Waltzing Toward Literary Analysis

At the start of any introductory literature class I teach, I usually raise several questions that we’ll return to throughout the term, and that I hope will engage those students (usually a good 25 out of 50) who are in the room because there was a seat left, as well as those students, usually about 10 out of 50, who are possible English majors, or the others who are not Lit majors, but who have read an entire book sometime in the last few years: What is Literature? Why do we study literature? Who decides what IS American Literature? How does studying literature in a classroom differ from discussing literature with friends or in a book club? What is literary analysis and the varieties of literary analysis?

All of the questions lead to interesting discussions, except, usually, the last one. For that, I get dead silence.

During class two, we do what Kathleen Yancy calls a “pop up” exercise, slightly altered.  I have students read and annotate Theodore Roethke’s “My Papa’s Waltz” using blue or black ink. Then, after discussing their responses with a partner, I ask them to add to their annotations in another color. Then, after discussing the poem as a class, they add more notes in another color, summarizing how their responses to the poem changed, and discussing the varieties of responses, from personal to psychological, for example.

I then show them how I’ve annotated the poem, giving them another model of what they can do to read actively, and usually filling in some other varieties of literary analysis that may not have come up during class discussion.

Then I ask them to do the same thing to the opening chapter of whatever novel we are reading.

We return to the “close reading times three” exercise many times during the quarter. I love this exercise because it allows all students to engage in the literary work, from whatever level they are at, in a nonthreatening way.  And I’ve always started with ‘My Papa’s Waltz” because it so easily leads students to two divergent interpretations–the trompe l’oeil I try to draw on the board usually makes them laugh, too. We discuss why some students are drawn toward one interpretation at first, and while others see the other. We discuss biographical criticism, close reading (so many students see “romp” as a negative word these days, I’ve noticed), and new historicism.  We discuss point of view and setting and character.  It’s a quick tour of literary analysis, without emphasizing any of those terms (though they leave class with a handout overview of those terms, and we’ll discuss them throughout the quarter).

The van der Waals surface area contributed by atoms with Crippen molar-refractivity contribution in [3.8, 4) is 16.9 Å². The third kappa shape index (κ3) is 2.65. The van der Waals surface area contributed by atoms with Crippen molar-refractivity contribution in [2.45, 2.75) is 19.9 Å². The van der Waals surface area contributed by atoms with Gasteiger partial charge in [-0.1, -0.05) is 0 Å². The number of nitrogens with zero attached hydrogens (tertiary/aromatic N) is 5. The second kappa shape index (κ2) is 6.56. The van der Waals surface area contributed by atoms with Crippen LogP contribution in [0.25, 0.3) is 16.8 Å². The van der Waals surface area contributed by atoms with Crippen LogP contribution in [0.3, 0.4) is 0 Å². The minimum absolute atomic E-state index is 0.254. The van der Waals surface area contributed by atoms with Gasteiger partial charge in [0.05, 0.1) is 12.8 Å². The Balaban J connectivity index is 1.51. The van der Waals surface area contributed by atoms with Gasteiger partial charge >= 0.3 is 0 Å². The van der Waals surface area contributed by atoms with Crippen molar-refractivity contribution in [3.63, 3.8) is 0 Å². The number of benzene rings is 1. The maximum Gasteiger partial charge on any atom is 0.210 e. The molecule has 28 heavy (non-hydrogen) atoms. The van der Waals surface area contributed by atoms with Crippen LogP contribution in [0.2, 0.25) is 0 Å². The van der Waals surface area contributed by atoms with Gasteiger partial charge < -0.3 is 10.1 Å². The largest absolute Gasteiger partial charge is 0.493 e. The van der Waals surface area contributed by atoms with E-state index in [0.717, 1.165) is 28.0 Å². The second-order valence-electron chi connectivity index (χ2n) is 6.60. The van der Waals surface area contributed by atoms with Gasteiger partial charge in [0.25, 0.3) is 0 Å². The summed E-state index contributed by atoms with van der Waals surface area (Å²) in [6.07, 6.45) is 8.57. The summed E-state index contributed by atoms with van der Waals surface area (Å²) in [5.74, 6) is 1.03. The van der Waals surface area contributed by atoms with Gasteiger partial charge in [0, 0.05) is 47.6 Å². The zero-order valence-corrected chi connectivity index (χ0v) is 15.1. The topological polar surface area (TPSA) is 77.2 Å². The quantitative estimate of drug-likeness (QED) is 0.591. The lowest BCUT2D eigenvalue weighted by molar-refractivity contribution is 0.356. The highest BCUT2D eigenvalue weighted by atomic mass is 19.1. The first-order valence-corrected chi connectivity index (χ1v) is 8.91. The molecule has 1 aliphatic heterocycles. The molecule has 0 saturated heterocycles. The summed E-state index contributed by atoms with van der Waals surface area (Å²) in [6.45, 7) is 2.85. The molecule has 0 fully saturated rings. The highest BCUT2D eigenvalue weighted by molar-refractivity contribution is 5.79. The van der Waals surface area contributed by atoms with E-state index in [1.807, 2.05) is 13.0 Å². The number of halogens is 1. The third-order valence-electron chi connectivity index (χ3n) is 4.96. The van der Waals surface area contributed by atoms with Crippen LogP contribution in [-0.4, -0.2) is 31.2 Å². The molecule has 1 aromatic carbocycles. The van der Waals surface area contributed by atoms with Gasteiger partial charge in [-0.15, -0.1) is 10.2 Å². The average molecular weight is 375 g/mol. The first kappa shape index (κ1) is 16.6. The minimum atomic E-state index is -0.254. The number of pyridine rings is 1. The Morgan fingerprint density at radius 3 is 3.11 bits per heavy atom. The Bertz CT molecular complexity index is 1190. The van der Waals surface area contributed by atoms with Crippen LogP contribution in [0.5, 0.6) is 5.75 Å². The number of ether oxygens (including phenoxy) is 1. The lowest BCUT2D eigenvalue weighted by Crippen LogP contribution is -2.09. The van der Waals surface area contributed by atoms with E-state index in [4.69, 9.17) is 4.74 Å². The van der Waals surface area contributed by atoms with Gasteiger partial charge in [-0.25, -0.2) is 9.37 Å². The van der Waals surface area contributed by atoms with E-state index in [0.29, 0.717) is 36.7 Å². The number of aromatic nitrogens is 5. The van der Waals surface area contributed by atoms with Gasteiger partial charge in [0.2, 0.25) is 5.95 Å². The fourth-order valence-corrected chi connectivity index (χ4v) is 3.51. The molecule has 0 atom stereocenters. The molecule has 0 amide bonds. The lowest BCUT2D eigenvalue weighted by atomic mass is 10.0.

And then, I almost always get an email like this one after class discussion:

Dear Professor:
 I wanted to comment on this poem, but I didn’t feel comfortable doing so in class. My father was a verbally abusive drunk. But I loved him dearly. This poem hit real close to home. I saw it as the waltz of a drunken father with the son who loves him unconditionally, but it was the fun side of my dad that I saw in the poem.

This from a recently unemployed 50 something year old man who is both excited and nervous about being in the class.

I love teaching literature classes. Our classes are too big (I think I’m down to 43 students rather than 50 now, having scared off at least 7 with the reading list), but what a rush I get when such a large class of students seems actively engaged for the full 100 minutes, and students don’t start packing up early, even though it’s nearly 7:30pm and the rain outside is icy. And, when I get e-mails like the one above.

Because Most People Stop With the Z

200px-on_beyond_zebraAt a packed house Easter sermon this morning, our pastor read from Dr. Seuss’ classic but lesser known work, On Beyond Zebra. Now, this didn’t surprise me, since as I’ve noted briefly before, he twitters ideas from the sermons he is working on each week. 

But I hadn’t read this particular work before so I wasn’t sure what theological bent it could possibly have.

But now I agree with our twittering pastor: this really is the Best. Easter. Story. Ever. 

This is possibly an ideal story to introduce the varieties of intepretation. It’s about possibility and hope.  It’s about imagination. It’s about the need to think outside the box. And, oh, yes, for all those pastors with a popular culture bent, it’s about the Christ who has risen indeed. 

Said Conrad Cornelius o”Donald o’Dell,
My very young friend who is learning to spell:
“The A is for Ape. And the B is for Bear.
The C is for camel. The H is for Hare.
The M is for Mouse. And the R is for Rat.
I know all the twenty-six letters like that.

“..through to Z is for Zebra.
I know the all well.”
Said Conrad Cornelius o’Donald o’Dell.
“So now I know everything anyone knows,
from beginning to end. From the start to the close.
Because Z is as far as the alphabet goes.”

Then he almost fell flat on his face on the floor
When I picked up the chalk and drew one letter more!
A letter he never had dreamed of before!
And I said, “You can stop, if you want, with the Z
Because most people stop with the Z
But not me!

“In the places I go there are things that I see
That I never could spell if I stopped with the Z.
I’m telling you this ’cause you’re one of my friends.
My alphabet starts where your alphabet ends!”